Front Page Titles (by Subject) VIII.: Innate Ideas. - The Method, Meditations and Philosophy of Descartes
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VIII.: Innate Ideas. - Réné Descartes, The Method, Meditations and Philosophy of Descartes 
The Method, Meditations and Philosophy of Descartes, translated from the Original Texts, with a new introductory Essay, Historical and Critical by John Veitch and a Special Introduction by Frank Sewall (Washington: M. Walter Dunne, 1901).
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The predicate “innate” has been a source of great debate in connection with the philosophy of Descartes. But any one who intelligently apprehends its first principles, will readily see both what it means and what is the extent of its application in his philosophy. It will be found to amount to this, that there is no mental modification whatever in our consciousness, which, according to Descartes, is not innate. But it is innate not in the sense of being actually developed, or an actual modification of consciousness; innate only in the sense of being a potentiality capable of development into a form of consciousness, yet waiting certain conditions ere this takes place. In this sense, every idea of perception, and every state of sensation is innate. The supposed outward world and the organic impressions which precede perception and sensation lie wholly beyond consciousness. Yet, but for their action in the view of Descartes, neither perception nor sensation would occur. At the same time, their influence ceases at the threshold of consciousness; and when their action is completed, there originate in the mind out of its own nature the conscious idea of extension, and the conscious sensation of color or sound. These ideas and sensations are wholly innate, in the sense that they are evolutions of the consciousness alone; that they are not transmitted to the mind by the action of outward objects or by the organic impressions. They are the forms of a new and independent power, which arise simply on occasion of external stimuli, but which these stimuli serve in no way to create. Perceptions are innate,— due to the independency of the mind, on the theory of Descartes, hardly less than they are innate on the doctrine of the spontaneous monadic development of Leibnitz.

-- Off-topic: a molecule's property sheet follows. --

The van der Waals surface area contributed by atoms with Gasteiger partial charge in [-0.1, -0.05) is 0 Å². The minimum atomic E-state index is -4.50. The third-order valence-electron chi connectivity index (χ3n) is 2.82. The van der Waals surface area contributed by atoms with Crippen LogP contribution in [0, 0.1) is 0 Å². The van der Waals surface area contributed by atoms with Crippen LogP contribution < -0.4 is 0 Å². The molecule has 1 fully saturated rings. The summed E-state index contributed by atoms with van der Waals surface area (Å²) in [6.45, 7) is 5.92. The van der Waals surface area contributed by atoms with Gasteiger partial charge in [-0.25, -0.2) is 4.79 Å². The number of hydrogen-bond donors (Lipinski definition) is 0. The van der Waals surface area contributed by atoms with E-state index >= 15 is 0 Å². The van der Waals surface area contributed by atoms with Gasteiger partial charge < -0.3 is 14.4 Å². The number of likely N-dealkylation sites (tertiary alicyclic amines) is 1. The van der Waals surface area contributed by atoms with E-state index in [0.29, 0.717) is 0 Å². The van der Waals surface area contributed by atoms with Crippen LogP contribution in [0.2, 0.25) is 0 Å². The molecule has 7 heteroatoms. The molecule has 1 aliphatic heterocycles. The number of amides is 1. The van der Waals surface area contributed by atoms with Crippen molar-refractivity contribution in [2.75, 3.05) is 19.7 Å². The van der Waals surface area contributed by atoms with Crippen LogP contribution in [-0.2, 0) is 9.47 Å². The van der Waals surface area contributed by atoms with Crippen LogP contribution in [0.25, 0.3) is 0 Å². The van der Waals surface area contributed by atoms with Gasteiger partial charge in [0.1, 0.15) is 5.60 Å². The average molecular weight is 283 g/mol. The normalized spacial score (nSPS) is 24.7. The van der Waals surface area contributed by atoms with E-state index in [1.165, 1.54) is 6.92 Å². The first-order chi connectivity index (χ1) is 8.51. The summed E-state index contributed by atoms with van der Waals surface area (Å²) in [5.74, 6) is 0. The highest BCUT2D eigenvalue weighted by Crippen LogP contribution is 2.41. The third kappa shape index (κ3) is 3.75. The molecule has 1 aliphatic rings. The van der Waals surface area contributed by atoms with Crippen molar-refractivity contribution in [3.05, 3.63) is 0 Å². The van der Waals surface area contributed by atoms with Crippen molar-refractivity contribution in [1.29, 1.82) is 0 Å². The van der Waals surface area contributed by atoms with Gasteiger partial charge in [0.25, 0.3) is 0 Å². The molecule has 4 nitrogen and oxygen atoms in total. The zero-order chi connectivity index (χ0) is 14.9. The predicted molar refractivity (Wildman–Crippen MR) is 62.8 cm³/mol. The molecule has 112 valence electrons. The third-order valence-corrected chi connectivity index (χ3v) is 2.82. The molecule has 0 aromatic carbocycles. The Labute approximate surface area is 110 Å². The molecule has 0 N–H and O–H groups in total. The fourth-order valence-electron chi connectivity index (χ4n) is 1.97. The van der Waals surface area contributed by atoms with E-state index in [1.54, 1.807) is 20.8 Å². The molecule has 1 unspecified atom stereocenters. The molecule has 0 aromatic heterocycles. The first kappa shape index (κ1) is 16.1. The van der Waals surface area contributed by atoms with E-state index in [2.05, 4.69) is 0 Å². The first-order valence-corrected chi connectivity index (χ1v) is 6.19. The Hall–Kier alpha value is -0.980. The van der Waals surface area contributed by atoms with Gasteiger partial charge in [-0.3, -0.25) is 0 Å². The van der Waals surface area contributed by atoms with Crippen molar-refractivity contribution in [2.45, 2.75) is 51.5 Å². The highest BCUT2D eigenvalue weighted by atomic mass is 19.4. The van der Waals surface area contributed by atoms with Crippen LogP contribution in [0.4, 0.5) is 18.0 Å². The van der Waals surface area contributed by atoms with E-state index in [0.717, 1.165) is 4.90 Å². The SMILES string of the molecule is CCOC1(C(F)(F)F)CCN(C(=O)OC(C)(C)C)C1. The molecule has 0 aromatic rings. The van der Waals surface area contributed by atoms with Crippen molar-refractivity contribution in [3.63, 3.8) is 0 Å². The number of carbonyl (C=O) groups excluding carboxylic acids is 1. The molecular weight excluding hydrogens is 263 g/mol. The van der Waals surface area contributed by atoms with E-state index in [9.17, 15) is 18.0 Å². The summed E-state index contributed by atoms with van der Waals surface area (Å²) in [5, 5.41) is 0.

But there is another class of mental modifications with Descartes. These are not perceptions or sensations. They are “truths,” or “common notions,” or universal principles,—such as the law of substance and quality and of non-contradiction. These too are innate,—especially innate. They are innate potentialities, over and above mere perceptions or sensations. They too become actual in experience — but, unlike sensation, they are not immediately preceded by organic impressions. The moment the doctrine of Descartes is thus correctly apprehended, the whole polemic of Locke against “Innate Ideas” is seen to be irrelevant. If the doctrine is to be validly assailed, it must be on wholly other grounds than those stated by Locke.*
[*]All that is stated here will be found proved and illustrated in the Appendix to the present volume. Notes I., II., and VI. These are now reproduced exactly as they appeared in the Appendix to the Translation of The Meditations, published in 1853. The information therein contained, and the relative passages, have since been generally utilized by writers on Descartes and Cartesianism; and not unfrequently the quotations are credited to those who thus make use of them as introduced for the first time into our Cartesian literature.